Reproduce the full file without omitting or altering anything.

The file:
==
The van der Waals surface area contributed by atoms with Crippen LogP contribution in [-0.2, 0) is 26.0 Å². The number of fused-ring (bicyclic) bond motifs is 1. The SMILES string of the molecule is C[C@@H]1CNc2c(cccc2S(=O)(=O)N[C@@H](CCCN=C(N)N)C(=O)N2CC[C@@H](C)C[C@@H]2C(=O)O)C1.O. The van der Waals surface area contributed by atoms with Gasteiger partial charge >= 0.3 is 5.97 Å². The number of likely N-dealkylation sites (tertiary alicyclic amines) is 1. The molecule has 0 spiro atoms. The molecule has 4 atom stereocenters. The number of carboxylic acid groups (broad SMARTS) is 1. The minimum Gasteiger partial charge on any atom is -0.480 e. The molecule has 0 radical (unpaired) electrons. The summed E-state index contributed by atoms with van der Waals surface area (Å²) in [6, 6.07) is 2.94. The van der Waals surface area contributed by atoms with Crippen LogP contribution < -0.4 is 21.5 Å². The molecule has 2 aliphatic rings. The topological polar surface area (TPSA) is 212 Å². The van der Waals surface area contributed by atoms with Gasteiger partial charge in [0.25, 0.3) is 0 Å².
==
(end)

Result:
The van der Waals surface area contributed by atoms with Crippen LogP contribution in [-0.2, 0) is 26.0 Å². The number of fused-ring (bicyclic) bond motifs is 1. The SMILES string of the molecule is C[C@@H]1CNc2c(cccc2S(=O)(=O)N[C@@H](CCCN=C(N)N)C(=O)N2CC[C@@H](C)C[C@@H]2C(=O)O)C1.O. The van der Waals surface area contributed by atoms with Gasteiger partial charge >= 0.3 is 5.97 Å². The number of likely N-dealkylation sites (tertiary alicyclic amines) is 1. The molecule has 0 spiro atoms. The molecule has 4 atom stereocenters. The number of carboxylic acid groups (broad SMARTS) is 1. The minimum Gasteiger partial charge on any atom is -0.480 e. The molecule has 0 radical (unpaired) electrons. The summed E-state index contributed by atoms with van der Waals surface area (Å²) in [6, 6.07) is 2.94. The van der Waals surface area contributed by atoms with Crippen LogP contribution < -0.4 is 21.5 Å². The molecule has 2 aliphatic rings. The topological polar surface area (TPSA) is 212 Å². The van der Waals surface area contributed by atoms with Gasteiger partial charge in [0.25, 0.3) is 0 Å².